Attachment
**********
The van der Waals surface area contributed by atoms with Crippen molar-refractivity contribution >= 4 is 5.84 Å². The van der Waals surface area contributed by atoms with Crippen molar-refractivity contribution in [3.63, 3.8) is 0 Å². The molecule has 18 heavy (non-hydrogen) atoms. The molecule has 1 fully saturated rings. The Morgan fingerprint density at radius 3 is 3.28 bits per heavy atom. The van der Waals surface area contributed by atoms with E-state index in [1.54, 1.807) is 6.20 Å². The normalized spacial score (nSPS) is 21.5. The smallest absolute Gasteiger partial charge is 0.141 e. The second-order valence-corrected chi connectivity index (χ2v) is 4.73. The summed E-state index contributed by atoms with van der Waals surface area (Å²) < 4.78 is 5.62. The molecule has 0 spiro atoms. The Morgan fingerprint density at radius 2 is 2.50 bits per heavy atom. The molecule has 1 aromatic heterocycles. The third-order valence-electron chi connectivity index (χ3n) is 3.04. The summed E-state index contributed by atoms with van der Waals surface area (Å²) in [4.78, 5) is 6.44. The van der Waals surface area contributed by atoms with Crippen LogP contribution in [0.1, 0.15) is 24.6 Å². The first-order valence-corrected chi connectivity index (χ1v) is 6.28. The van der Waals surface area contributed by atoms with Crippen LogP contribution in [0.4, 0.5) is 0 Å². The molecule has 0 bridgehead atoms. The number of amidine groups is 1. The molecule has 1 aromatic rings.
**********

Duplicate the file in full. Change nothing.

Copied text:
The van der Waals surface area contributed by atoms with Crippen molar-refractivity contribution >= 4 is 5.84 Å². The van der Waals surface area contributed by atoms with Crippen molar-refractivity contribution in [3.63, 3.8) is 0 Å². The molecule has 18 heavy (non-hydrogen) atoms. The molecule has 1 fully saturated rings. The Morgan fingerprint density at radius 3 is 3.28 bits per heavy atom. The van der Waals surface area contributed by atoms with E-state index in [1.54, 1.807) is 6.20 Å². The normalized spacial score (nSPS) is 21.5. The smallest absolute Gasteiger partial charge is 0.141 e. The second-order valence-corrected chi connectivity index (χ2v) is 4.73. The summed E-state index contributed by atoms with van der Waals surface area (Å²) < 4.78 is 5.62. The molecule has 0 spiro atoms. The Morgan fingerprint density at radius 2 is 2.50 bits per heavy atom. The molecule has 1 aromatic heterocycles. The third-order valence-electron chi connectivity index (χ3n) is 3.04. The summed E-state index contributed by atoms with van der Waals surface area (Å²) in [4.78, 5) is 6.44. The van der Waals surface area contributed by atoms with Crippen LogP contribution in [0.1, 0.15) is 24.6 Å². The first-order valence-corrected chi connectivity index (χ1v) is 6.28. The van der Waals surface area contributed by atoms with Crippen LogP contribution in [0.4, 0.5) is 0 Å². The molecule has 0 bridgehead atoms. The number of amidine groups is 1. The molecule has 1 aromatic rings.